yet. We assume too much when it comes to who has it and who hasn't.
The vast majority of us barely scratch our potential. To excel takes
time and commitment that few are willing to give. Certainly I've never
done it. So how do I really know that I don't have what it takes?
If there's a real ceiling up there that blocks me from further
progress, then I don't mind hitting it. But I do mind sitting on the
floor and not trying because I imagine there's a ceiling in my way.
Tom Poore
South Euclid, OH
USA
Tom,
it is also my opinion that there is nothing physical stopping you (or
students) from reaching your goals. I believe there are mental
barriers which we must overcome, some of which can be quite high, and
even worse, invisible. This fellow, Miguel Rodriguez, gave me a clue
at a gig we did last June.


Check out 0:36 or so. He told me, "I'm good because of the kind of
person I am." I interpreted this as meaning that the difference
between good and not-good players was in their fundamental approaches
to the materials. When you said that you tend to hit the soda machine
too hard, that, to me, is kind of what he was talking about. Maybe
why we hit the soda machine too hard is what we should be trying to
examine! It has often been bandied about that the good rest-stroke
players are evident from about the very start. That's an aggressively
depressing thought to any non-good rest-stroke player. But it might
also indicate that it is an element in the fundamental approach,
rather than raw volume of work, that is the difference.
a***@yahoo.com
2011-01-31 15:04:12 UTC
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Permalink
Post by Miguel de Maria
It has often been bandied about that the good
rest-stroke players are evident from about the
very start. That's an aggressively depressing
thought to any non-good rest-stroke player. But
it might also indicate that it is an element in the
fundamental approach, rather than raw volume
of work, that is the difference.
I agree. It's far too easy to waste time banging one's head into the
same section of wall. If one takes a few steps to the right or left,
then maybe the different section of wall won't be so hard to break
down.

Tom Poore
South Euclid, OH
USA
Christian Breton
2011-02-03 15:33:47 UTC
Reply
Permalink
Post by a***@yahoo.com
Post by Miguel de Maria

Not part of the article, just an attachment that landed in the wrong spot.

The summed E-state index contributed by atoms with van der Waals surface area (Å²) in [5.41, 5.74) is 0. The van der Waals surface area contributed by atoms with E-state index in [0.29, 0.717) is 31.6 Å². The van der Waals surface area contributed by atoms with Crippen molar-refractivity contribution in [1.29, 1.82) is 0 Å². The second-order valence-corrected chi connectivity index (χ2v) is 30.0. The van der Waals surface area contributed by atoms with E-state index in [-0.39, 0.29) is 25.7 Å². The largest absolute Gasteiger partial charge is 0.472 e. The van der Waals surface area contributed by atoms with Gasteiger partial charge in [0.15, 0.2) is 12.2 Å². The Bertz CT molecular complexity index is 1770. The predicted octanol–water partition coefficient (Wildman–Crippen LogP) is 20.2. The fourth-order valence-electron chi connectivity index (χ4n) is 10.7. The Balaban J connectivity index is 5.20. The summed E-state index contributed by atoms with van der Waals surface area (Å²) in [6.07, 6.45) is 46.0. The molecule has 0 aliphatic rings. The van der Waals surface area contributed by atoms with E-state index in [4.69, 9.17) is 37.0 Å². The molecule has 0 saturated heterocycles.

It has often been bandied about that the good
rest-stroke players are evident from about the
very start. That's an aggressively depressing
thought to any non-good rest-stroke player. But
it might also indicate that it is an element in the
fundamental approach, rather than raw volume
of work, that is the difference.
I agree. It's far too easy to waste time banging one's head into the
same section of wall. If one takes a few steps to the right or left,
then maybe the different section of wall won't be so hard to break
down.
Tom Poore
South Euclid, OH
USA
Yes. There is a time when tricks won´t help you further on,
and it is only an aproach of the whole person what get´s
you further on. For me, the most important thing is to take
the time regulary, and check everything at the base, beside
the normal practice. Other players will have other ways,
depending on their person.

Chris
JPD
2011-02-03 16:24:12 UTC
Reply
Permalink
Post by a***@yahoo.com
Post by Miguel de Maria
It has often been bandied about that the good
rest-stroke players are evident from about the
very start. That's an aggressively depressing
thought to any non-good rest-stroke player.  But
it might also indicate that it is an element in the
fundamental approach, rather than raw volume
of work, that is the difference.
I agree. It's far too easy to waste time banging one's head into the
same section of wall. If one takes a few steps to the right or left,
then maybe the different section of wall won't be so hard to break
down.
Tom Poore
South Euclid, OH
USA
Sometimes you'll see a fly buzzing against a window pane, banging
against the glass, trying to get out. Just a few inches away the
window is open, but the fly just keeps banging away.

I'm pretty sure we do the same. Answers are right next to us, but we
just keep banging away at the invisible barrier.
Matt Faunce
2011-02-04 02:10:17 UTC
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Permalink
Post by Miguel de Maria
This fellow, Miguel Rodriguez, gave me a clue
at a gig we did last June. http://youtu.be/Z1rDZiV9bSg
Miguel, I'm wondering if this Miguel Rodriguez is the same guy I used
to talk to back in 1992 or so. I just knew him as Miguel. Did he used
to teach a little bit at the guitar shop Miguel Bernal used to own, in
Tempe on University Ave? And also play at Pepin? If so, this was the
guy who blew my mind wide open to fire in flamenco. Damn! Gives me
chills just thinking about it.
Post by Miguel de Maria
Check out 0:36 or so.  He told me, "I'm good because of the kind of
person I am."  I interpreted this as meaning that the difference
between good and not-good players was in their fundamental approaches
to the materials.  When you said that you tend to hit the soda machine
too hard, that, to me, is kind of what he was talking about.
That must be the same guy. Very insightful person. Great player.

I went back to AZ several years later and asked Miguel Bernal where
Miguel the flamenco player was and Mr. Bernal said Miguel just went
his way somewhere, like a gypsy, he thought it was Texas. He became
this legend to me and a few others who knew him.

Matt
Miguel de Maria
2011-02-04 02:54:06 UTC
Reply